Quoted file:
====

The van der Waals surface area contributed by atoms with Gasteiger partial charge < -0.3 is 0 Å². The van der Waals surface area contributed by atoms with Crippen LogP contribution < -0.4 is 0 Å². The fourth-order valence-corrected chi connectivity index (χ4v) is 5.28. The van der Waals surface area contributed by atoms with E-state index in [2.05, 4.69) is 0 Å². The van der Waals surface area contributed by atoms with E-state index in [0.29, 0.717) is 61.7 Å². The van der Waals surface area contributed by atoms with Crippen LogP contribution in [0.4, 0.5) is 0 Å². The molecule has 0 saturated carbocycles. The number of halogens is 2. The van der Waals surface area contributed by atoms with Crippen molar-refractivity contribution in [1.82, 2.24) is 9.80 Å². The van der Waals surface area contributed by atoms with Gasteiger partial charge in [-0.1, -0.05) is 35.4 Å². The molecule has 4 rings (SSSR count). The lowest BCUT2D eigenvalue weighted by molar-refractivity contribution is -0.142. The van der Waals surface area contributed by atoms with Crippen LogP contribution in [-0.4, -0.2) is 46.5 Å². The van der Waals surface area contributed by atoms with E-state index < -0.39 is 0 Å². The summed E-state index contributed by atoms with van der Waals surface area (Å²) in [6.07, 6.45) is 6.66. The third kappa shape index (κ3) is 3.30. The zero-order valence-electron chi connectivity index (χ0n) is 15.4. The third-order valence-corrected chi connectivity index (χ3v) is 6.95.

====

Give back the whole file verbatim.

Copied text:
The van der Waals surface area contributed by atoms with Gasteiger partial charge < -0.3 is 0 Å². The van der Waals surface area contributed by atoms with Crippen LogP contribution < -0.4 is 0 Å². The fourth-order valence-corrected chi connectivity index (χ4v) is 5.28. The van der Waals surface area contributed by atoms with E-state index in [2.05, 4.69) is 0 Å². The van der Waals surface area contributed by atoms with E-state index in [0.29, 0.717) is 61.7 Å². The van der Waals surface area contributed by atoms with Crippen LogP contribution in [0.4, 0.5) is 0 Å². The molecule has 0 saturated carbocycles. The number of halogens is 2. The van der Waals surface area contributed by atoms with Crippen molar-refractivity contribution in [1.82, 2.24) is 9.80 Å². The van der Waals surface area contributed by atoms with Gasteiger partial charge in [-0.1, -0.05) is 35.4 Å². The molecule has 4 rings (SSSR count). The lowest BCUT2D eigenvalue weighted by molar-refractivity contribution is -0.142. The van der Waals surface area contributed by atoms with Crippen LogP contribution in [-0.4, -0.2) is 46.5 Å². The van der Waals surface area contributed by atoms with E-state index < -0.39 is 0 Å². The summed E-state index contributed by atoms with van der Waals surface area (Å²) in [6.07, 6.45) is 6.66. The third kappa shape index (κ3) is 3.30. The zero-order valence-electron chi connectivity index (χ0n) is 15.4. The third-order valence-corrected chi connectivity index (χ3v) is 6.95.